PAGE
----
Live Review: Jive Record Bar Opening

11 November 2015 | 4:04 pm | Tash Loh

"The idea holds a whole lot of potential, and it's super exciting to watch the record bar grow and develop with the crowd it attracts."

Lockout laws in Adelaide have led to a gradual decrease in the quality of the city's nightlife — just ask any West End venue owner. The thing these laws don't account for is the fact that barring a person from going out after a certain time doesn't quench their thirst for good times (or booze, for that matter). 

Our beloved home of indie and alternative music, Jive, has stood 12 years strong as a nightclub down the "nicer" end of Hindley Street, satiating the needs of kids and vintage-lovers alike. Now, it's venturing into new territory, beautifully morphing the needs of all its loyal patrons into a new daytime trading initiative.

A peek into the new Jive Record Bar was on display last night at the launch of venue owner Tam Boakes' brainchild. The night, a soft launch for guests only, consisted of everything the record bar promises to be. Vintage-seekers perused the crates upon crates of records upstairs. A collaboration between Boakes and long-time collector Phil Sinor, there's a whole lot of love and dedication in the set-up. While the selection was vast — stocking everything from Hall & Oates to Mozart to musical feminist icon Helen Reddy — it wasn't overwhelming, a nice change to the usual record store format. Walking into a secondhand record store can often feel like entering a room where hundreds of hipsters are shouting at you, trying to convince you to spend $65 on a "limited edition" Duran Duran album. JRB's atmosphere could probably be described as a wise old muso gently guiding you to your new-old-favourite band. At $10 a piece (with the exception of a few special presses), the records are comforting and free of obligation. Contributing even more to the vintage vibe was an old suitcase filled with a nice assortment of CDs, DVDs and books. For those looking for the full secondhand authenticity, a rack of fashionably ugly shirts stood proudly, daring you to browse.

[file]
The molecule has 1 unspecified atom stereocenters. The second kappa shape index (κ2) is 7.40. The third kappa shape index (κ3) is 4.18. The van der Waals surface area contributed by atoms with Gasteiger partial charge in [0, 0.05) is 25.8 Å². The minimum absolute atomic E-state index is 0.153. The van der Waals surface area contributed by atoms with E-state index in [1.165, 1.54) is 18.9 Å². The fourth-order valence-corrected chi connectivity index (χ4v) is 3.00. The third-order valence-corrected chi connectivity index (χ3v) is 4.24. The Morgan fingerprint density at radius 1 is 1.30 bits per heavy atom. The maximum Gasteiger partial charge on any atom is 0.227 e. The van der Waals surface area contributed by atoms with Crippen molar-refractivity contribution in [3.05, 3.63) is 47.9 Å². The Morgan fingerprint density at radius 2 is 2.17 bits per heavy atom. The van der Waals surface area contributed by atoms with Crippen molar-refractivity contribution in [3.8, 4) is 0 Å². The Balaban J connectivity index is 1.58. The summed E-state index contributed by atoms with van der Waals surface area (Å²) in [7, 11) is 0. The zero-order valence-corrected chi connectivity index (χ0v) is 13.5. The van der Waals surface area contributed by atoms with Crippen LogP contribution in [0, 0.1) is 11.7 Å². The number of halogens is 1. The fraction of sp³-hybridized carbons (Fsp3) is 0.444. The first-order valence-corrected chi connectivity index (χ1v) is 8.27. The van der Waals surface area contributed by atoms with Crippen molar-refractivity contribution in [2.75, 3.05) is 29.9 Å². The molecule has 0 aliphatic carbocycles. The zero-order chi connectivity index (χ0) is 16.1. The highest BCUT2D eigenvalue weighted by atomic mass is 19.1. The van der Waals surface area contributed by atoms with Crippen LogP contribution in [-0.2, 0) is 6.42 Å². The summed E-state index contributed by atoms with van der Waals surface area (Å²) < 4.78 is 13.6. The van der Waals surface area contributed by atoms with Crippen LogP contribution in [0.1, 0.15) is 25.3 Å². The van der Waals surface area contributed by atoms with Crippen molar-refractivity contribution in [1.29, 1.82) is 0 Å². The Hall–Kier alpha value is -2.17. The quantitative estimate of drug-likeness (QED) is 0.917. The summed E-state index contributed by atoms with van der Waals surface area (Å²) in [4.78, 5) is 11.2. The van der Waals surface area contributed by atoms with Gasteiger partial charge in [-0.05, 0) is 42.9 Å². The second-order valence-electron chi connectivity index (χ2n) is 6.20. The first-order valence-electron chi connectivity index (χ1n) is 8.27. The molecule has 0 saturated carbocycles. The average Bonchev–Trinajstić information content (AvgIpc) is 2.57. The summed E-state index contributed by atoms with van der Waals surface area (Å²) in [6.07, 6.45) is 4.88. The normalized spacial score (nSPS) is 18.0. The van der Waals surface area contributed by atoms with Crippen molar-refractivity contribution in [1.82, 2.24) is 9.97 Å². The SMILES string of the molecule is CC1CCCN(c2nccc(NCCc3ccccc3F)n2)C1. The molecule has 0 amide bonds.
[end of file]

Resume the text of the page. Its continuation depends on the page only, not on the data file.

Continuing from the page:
Downstairs we found the Jive vibe with a casual twist, making day-drinking seem even cooler than it already is. Couches set up a relaxed vibe, with a selection of board games inviting the odd lounger to stay a bit longer. Tam remarks how the simple yet efficient set-up has provided a suitable way of easing the crowd into the idea: "We're starting small and working our way upwards, replenishing things as they go."

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The idea holds a whole lot of potential, and it's super exciting to watch the Record Bar grow and develop with the crowd it attracts. The place is so Jive it hurts, with movies playing on the big screen and a welcoming familial atmosphere. Jive Record Bar will be open Tuesdays to Thursdays from noon to 6pm, with food provided by food truck The Sneaky Pickle and coffee available, as well as cheap jugs and cocktails. Uni students beware.